Two weeks ago, we posted a blog including a handful of interview-attire don'ts that were geared toward women. Today, we shift our focus to men. Here, below, are two handfuls of things men should never wear to an interview.
1. Unusual-color suits
Gone are the days when men 100-percent absolutely have to interview in a blue or gray suit with a blue or white shirt, conservative tie, and black or brown leather shoes. In the past decade, many companies have embraced a casual or business casual dress code, and this new code extends to interviews. Which is not to say that a suit is a bad choice when interviewing with a casual firm, but there now can be instances when you're overdressed, just as in the past there were instances when you could've been underdressed. So, you should always do some sleuthing before your interview to try to find out what's appropriate and what's not at the firm you're interviewing with. That said, even in the hellish heat at the height of summer, there's never going to be a good time to wear a white suit. Or a light blue suit. And come rain, sleet, snow, or sunshine, there's never going to be a reason for a red, purple, mustard, or teal suit. White and other unusual suit colors might look okay on the red carpet, but they're not going to look good on the gray carpet or modern industrial concrete floor of an office. And so, if you do go the suit route, make it dark blue, gray, or brown (in the summer, though, a light color like tan can work).
2. Ill-fitting suits
No matter if you're interviewing in a historically conservative industry like law or banking, or in a more forward-thinking industry like software or social media, you don't want to come across as a slouch. And that's exactly what a bad-fitting suit will imply. Today, it's not all that expensive to buy a suit that fits. There are low-priced retailers that offer passable choices to even the most tight-budgeted of consumers. There are also great inexpensive suits to be found at second-hand and vintage stores, suits that can then be tailored to fit for a reasonable price. The key to interview attire is to not call attention to it. You want you and your answers and your experience and resume to be front and center, not your size 46 Long suit draped over your size 40 Short torso.
3. Bow ties
In theory, I have nothing against bow ties. They look great with a tuxedo. And there are some guys who can pull them off and look quite dandy. However, there are some people (men and women) who are not so forgiving when it comes to bow ties and men. Which brings me to another rule about interviewing attire: You never know who you're interviewing with. That is, you never know what someone might think about an atypical piece of clothing, like the bow tie. So it's better to keep it not-so-extreme and not-unusual during your first impression (your interview). If you're "a bow-tie guy," save the bow tie for week three of your new job. In the meantime, if you must wear a tie to your interview, make sure it's one that can be Half Windsor-ed.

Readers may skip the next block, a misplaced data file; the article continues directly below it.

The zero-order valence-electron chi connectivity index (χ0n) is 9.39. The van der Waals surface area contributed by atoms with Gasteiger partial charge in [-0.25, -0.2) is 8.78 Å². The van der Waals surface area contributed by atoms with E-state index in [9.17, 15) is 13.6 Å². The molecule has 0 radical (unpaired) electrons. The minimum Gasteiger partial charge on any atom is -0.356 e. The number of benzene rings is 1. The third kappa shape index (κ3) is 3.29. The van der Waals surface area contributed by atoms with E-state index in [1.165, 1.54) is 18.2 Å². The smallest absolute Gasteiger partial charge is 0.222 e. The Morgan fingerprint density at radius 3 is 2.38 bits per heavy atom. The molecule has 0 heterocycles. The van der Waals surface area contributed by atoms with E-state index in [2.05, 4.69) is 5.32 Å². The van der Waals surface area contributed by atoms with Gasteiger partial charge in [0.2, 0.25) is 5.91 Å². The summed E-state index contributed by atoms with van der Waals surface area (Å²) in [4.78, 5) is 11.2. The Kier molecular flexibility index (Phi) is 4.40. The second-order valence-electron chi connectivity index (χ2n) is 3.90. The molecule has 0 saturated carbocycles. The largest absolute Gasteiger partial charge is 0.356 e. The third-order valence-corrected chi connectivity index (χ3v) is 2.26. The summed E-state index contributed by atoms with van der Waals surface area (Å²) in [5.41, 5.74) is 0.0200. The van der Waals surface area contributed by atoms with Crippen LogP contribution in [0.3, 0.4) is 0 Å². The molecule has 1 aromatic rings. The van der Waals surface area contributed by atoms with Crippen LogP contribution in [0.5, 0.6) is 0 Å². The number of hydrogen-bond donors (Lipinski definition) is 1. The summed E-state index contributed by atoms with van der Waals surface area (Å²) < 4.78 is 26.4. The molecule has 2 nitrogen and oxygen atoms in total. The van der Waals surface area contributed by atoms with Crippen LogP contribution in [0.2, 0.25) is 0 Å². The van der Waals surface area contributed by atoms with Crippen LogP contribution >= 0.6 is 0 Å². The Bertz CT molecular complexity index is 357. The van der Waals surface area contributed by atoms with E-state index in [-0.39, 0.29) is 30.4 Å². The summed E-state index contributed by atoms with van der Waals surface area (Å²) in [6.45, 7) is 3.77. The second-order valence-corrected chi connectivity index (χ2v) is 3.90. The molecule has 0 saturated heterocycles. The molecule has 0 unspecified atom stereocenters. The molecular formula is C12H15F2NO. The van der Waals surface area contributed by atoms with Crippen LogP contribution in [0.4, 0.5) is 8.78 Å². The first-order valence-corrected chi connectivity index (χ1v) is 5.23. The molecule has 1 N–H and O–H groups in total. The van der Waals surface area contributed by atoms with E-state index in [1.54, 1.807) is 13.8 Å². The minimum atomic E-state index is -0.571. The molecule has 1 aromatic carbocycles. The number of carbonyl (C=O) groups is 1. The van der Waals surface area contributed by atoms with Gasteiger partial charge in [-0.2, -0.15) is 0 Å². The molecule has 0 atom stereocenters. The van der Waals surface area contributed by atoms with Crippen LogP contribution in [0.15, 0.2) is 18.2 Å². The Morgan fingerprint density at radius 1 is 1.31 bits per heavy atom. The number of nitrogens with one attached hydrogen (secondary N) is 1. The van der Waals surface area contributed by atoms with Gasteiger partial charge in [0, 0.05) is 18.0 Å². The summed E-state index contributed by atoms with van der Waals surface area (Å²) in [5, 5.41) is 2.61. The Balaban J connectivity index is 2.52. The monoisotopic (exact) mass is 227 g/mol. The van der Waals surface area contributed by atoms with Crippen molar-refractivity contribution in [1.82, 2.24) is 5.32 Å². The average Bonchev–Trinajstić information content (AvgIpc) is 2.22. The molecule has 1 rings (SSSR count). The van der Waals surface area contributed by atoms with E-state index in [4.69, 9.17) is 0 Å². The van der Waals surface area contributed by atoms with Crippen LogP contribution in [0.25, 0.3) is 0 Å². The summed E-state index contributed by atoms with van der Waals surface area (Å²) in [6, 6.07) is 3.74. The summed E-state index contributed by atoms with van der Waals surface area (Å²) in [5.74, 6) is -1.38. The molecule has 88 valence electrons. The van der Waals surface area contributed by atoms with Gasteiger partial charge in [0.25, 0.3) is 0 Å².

4. Open-toe shoes
There was a lot of discussion (probably too much) in the media this past summer about whether men should be able to wear open-toe shoes to work when it's hotter than Death Valley in the city. It seemed that the consensus was that it's not all that appropriate for men to sport even Birkenstock-like sandals. While I don't necessarily agree (have you ever worn shoes and socks white waiting 35 minutes for the Manhattan-bound L Train to come and the temp on the track is 115 degrees and the humidity must be pushing 99 percent?), I do think open-toe shoes should never be worn to an interview. If you must go open toe (if it's 100+ out), wear your Birkenstocks on your commute, and then take them off two or three blocks away from the office building you're interviewing in and replace them with socks and your wingtips. As soon as your interview's over, and you're again a few blocks away from said office, change back and free your feet.